Before the harvest began, Daniel walked me around the limits of the small town. The farmers divided their land into tracts of coffee and tea. As we walked, we saw bended waists emerging softly among the tea leaves. Each woman carried a basket on her back and efficiently picked her way through the rows. At the edges of the town, I noticed barbed wire fencing holding back the wild forests of the mountain. “That’s to keep the elephants from trampling us,” Daniel explained.

Daniel and the rest of the farmers are Kikuyu, the most populous and politically significant ethnic group in Kenya. Brought to the country by Scottish missionaries, coffee was originally plunder for Kenya’s British colonizers. After the country’s liberation, coffee cooperatives became the source of new African political and economic leadership. Kenyan coffee, with its consistent quality, became highly sought after the world over. Now, however, some farmers wonder whether the famously finicky bean is worth the expense.

The coffee harvest near Nairobi, Kenya. Photo by Ana Builes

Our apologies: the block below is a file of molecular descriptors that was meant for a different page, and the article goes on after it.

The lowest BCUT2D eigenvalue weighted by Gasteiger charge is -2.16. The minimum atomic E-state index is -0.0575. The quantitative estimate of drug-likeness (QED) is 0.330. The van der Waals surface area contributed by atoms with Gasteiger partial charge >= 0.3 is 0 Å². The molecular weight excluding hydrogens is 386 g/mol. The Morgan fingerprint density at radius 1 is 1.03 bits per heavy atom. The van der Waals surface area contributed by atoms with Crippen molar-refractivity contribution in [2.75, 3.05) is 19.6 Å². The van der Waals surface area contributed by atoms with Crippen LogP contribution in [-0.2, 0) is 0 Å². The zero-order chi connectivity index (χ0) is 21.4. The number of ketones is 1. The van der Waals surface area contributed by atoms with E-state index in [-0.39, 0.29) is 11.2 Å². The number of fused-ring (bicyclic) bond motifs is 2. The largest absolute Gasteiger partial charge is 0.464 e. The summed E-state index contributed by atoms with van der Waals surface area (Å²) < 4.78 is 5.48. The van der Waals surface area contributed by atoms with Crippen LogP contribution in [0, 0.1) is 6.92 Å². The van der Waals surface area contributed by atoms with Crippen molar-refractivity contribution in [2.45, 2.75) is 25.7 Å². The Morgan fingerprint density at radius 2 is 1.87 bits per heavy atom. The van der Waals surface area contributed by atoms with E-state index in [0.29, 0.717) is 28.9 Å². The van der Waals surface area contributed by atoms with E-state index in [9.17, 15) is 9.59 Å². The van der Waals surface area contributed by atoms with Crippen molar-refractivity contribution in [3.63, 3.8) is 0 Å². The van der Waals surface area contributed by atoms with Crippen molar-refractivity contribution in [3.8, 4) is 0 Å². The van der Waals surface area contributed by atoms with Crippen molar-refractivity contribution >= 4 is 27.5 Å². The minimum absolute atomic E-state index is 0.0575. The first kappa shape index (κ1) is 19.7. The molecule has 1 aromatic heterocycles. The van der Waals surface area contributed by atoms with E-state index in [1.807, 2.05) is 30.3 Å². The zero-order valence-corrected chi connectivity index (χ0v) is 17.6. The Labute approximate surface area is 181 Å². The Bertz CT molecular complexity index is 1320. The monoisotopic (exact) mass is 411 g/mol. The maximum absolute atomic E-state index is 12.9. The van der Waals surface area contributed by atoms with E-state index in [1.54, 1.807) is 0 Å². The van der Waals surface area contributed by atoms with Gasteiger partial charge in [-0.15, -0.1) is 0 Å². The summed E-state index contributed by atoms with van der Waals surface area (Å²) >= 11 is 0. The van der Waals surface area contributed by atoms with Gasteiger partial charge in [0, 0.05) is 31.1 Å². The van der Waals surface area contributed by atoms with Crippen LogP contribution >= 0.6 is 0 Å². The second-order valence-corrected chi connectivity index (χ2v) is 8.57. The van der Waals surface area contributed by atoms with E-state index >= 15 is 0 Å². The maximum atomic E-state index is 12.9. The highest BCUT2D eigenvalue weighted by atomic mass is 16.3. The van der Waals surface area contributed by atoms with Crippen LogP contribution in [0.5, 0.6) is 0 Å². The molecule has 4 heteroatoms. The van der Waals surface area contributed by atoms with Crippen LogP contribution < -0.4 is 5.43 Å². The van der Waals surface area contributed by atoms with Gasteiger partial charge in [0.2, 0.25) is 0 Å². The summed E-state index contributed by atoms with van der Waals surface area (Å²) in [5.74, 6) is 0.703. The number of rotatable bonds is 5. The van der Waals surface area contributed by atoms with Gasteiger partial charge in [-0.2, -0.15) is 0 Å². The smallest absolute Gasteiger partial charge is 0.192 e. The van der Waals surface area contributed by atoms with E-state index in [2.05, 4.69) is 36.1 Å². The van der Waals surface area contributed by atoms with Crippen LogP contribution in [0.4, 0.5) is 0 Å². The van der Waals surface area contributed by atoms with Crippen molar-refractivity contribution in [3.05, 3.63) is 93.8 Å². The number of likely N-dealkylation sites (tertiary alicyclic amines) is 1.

We walked back to the mill where farmers had spread the day’s harvest on a tarp. Before loading the cherries into the mill, Kenyan farmers take the extra step of sorting to pick out any defects, like green cherries. This is another layer of quality control that goes into the production of a great coffee. Once finished, each farmer carried a bucketful of cherries to the mill and dumped it in the running water to begin the process. The cherries were channeled into a pulper, a whirling machine that peels off the fruit and leaves behind the sticky beans covered in pulp. The beans were then carried along a waterway into large tanks, where they sat for hours to allow fermentation to remove the pulpy exterior of the bean. In Kenya, unlike most countries around the world, the beans are then fermented again to ensure a truly clean and complex cup of coffee with no latent taste of rotting fruit.